Crop diseases are as old as agriculture itself and there are many examples in history where people have suffered as a consequence of plant diseases. For example, the Romans used to sacrifice a red dog every year to appease the rust goddess Rubiga. Blight of potato caused the Great Famine in Ireland. More recently, Ascochyta blight decimated Wimmera chickpea crops in the late 1990s and brought hardship to many farmers.

Diseases cause economic losses to crops by attacking the plant at many different places and stages in its growing cycle. Some will  cause damage by interfering with water and mineral absorption from the soil (diseases of the roots and stem base), some will affect photosynthesis by killing the leaves of the plant (diseases of the foliage), some will impair translocation of sugars produced in the photosynthesis to the grain (systemic virus diseases) and yet others will completely destroy developing grains (disease of the head and kernel).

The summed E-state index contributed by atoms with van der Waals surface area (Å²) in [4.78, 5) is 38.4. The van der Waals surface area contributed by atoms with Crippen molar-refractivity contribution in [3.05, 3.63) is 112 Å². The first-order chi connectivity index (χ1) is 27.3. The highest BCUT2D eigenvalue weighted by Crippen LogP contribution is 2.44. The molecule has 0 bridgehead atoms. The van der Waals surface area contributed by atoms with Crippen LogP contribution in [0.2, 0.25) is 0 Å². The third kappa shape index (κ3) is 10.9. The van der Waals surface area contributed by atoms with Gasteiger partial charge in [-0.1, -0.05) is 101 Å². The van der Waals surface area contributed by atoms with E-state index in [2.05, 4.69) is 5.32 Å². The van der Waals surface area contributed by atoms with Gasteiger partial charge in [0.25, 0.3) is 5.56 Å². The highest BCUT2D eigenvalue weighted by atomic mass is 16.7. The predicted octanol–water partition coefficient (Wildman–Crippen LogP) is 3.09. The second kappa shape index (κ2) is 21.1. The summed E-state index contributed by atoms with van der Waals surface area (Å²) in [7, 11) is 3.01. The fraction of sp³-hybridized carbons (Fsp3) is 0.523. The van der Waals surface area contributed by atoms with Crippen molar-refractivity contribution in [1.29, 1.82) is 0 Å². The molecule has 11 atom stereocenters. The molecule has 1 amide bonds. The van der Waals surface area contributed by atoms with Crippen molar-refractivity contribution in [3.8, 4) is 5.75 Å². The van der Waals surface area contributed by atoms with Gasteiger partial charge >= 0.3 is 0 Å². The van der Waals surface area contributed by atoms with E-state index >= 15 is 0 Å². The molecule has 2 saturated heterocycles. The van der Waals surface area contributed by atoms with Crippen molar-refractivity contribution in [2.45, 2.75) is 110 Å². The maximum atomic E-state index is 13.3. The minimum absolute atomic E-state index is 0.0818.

Diseases remain a constraint to field crop production. They are estimated to causes annual losses valued at around $120 million for Victoria. Without on-going, current control practices this loss could be much higher.

This manual will outline the general principles of plant pathology, the conditions that favour disease development, how to scout for diseases and how to control them. More specific diagnostics and control aspects for cereal, pulse and canola diseases will be covered in following chapters.

Introduction to Crop Diseases

What is a Disease?